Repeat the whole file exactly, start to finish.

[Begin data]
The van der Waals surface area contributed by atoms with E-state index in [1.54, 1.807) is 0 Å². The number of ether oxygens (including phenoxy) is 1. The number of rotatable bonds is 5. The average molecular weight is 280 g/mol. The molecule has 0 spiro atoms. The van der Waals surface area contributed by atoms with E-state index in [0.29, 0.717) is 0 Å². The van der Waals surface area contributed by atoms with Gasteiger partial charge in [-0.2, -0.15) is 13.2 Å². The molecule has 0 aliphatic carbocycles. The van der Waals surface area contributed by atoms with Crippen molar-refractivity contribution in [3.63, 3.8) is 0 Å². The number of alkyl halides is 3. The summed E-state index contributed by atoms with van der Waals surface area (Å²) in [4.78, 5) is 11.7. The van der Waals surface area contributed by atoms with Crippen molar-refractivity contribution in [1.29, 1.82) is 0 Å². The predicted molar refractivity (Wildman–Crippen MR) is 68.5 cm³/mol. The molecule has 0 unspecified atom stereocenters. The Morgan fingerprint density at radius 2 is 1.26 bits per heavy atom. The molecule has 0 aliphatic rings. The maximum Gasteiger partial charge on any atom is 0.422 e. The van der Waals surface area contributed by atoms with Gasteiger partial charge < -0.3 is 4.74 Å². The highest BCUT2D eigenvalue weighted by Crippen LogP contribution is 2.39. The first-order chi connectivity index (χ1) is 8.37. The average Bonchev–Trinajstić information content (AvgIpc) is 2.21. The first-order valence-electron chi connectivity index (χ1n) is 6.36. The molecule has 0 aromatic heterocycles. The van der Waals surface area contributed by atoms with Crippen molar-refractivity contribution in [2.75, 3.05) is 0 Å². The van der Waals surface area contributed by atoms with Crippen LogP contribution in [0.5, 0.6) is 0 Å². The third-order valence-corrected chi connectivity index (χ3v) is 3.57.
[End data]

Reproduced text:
The van der Waals surface area contributed by atoms with E-state index in [1.54, 1.807) is 0 Å². The number of ether oxygens (including phenoxy) is 1. The number of rotatable bonds is 5. The average molecular weight is 280 g/mol. The molecule has 0 spiro atoms. The van der Waals surface area contributed by atoms with E-state index in [0.29, 0.717) is 0 Å². The van der Waals surface area contributed by atoms with Gasteiger partial charge in [-0.2, -0.15) is 13.2 Å². The molecule has 0 aliphatic carbocycles. The van der Waals surface area contributed by atoms with Crippen molar-refractivity contribution in [3.63, 3.8) is 0 Å². The number of alkyl halides is 3. The summed E-state index contributed by atoms with van der Waals surface area (Å²) in [4.78, 5) is 11.7. The van der Waals surface area contributed by atoms with Crippen molar-refractivity contribution in [1.29, 1.82) is 0 Å². The predicted molar refractivity (Wildman–Crippen MR) is 68.5 cm³/mol. The molecule has 0 unspecified atom stereocenters. The Morgan fingerprint density at radius 2 is 1.26 bits per heavy atom. The molecule has 0 aliphatic rings. The maximum Gasteiger partial charge on any atom is 0.422 e. The van der Waals surface area contributed by atoms with Gasteiger partial charge < -0.3 is 4.74 Å². The highest BCUT2D eigenvalue weighted by Crippen LogP contribution is 2.39. The first-order chi connectivity index (χ1) is 8.37. The average Bonchev–Trinajstić information content (AvgIpc) is 2.21. The first-order valence-electron chi connectivity index (χ1n) is 6.36. The molecule has 0 aromatic heterocycles. The van der Waals surface area contributed by atoms with Crippen molar-refractivity contribution in [2.75, 3.05) is 0 Å². The van der Waals surface area contributed by atoms with Crippen LogP contribution in [0.5, 0.6) is 0 Å². The third-order valence-corrected chi connectivity index (χ3v) is 3.57.